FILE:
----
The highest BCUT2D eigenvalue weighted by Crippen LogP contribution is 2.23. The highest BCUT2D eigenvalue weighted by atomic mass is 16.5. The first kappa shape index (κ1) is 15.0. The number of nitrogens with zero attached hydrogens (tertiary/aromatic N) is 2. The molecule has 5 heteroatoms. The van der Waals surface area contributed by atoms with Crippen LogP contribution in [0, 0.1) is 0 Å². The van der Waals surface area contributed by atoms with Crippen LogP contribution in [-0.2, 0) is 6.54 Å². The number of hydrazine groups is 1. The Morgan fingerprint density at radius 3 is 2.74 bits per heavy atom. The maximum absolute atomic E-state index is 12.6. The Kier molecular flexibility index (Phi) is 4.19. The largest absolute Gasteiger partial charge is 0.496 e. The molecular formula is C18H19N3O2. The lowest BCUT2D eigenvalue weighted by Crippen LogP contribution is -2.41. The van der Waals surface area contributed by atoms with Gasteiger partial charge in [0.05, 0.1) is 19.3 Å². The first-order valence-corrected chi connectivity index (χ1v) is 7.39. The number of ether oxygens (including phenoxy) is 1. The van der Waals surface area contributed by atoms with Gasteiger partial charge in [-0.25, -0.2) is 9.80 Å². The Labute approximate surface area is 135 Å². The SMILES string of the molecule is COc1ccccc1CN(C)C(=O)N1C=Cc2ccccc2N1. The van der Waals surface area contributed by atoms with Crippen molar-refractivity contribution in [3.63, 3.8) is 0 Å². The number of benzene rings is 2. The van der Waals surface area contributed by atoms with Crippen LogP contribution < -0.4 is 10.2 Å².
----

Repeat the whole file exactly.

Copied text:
The highest BCUT2D eigenvalue weighted by Crippen LogP contribution is 2.23. The highest BCUT2D eigenvalue weighted by atomic mass is 16.5. The first kappa shape index (κ1) is 15.0. The number of nitrogens with zero attached hydrogens (tertiary/aromatic N) is 2. The molecule has 5 heteroatoms. The van der Waals surface area contributed by atoms with Crippen LogP contribution in [0, 0.1) is 0 Å². The van der Waals surface area contributed by atoms with Crippen LogP contribution in [-0.2, 0) is 6.54 Å². The number of hydrazine groups is 1. The Morgan fingerprint density at radius 3 is 2.74 bits per heavy atom. The maximum absolute atomic E-state index is 12.6. The Kier molecular flexibility index (Phi) is 4.19. The largest absolute Gasteiger partial charge is 0.496 e. The molecular formula is C18H19N3O2. The lowest BCUT2D eigenvalue weighted by Crippen LogP contribution is -2.41. The van der Waals surface area contributed by atoms with Gasteiger partial charge in [0.05, 0.1) is 19.3 Å². The first-order valence-corrected chi connectivity index (χ1v) is 7.39. The number of ether oxygens (including phenoxy) is 1. The van der Waals surface area contributed by atoms with Gasteiger partial charge in [-0.25, -0.2) is 9.80 Å². The Labute approximate surface area is 135 Å². The SMILES string of the molecule is COc1ccccc1CN(C)C(=O)N1C=Cc2ccccc2N1. The van der Waals surface area contributed by atoms with Crippen molar-refractivity contribution in [3.63, 3.8) is 0 Å². The number of benzene rings is 2. The van der Waals surface area contributed by atoms with Crippen LogP contribution < -0.4 is 10.2 Å².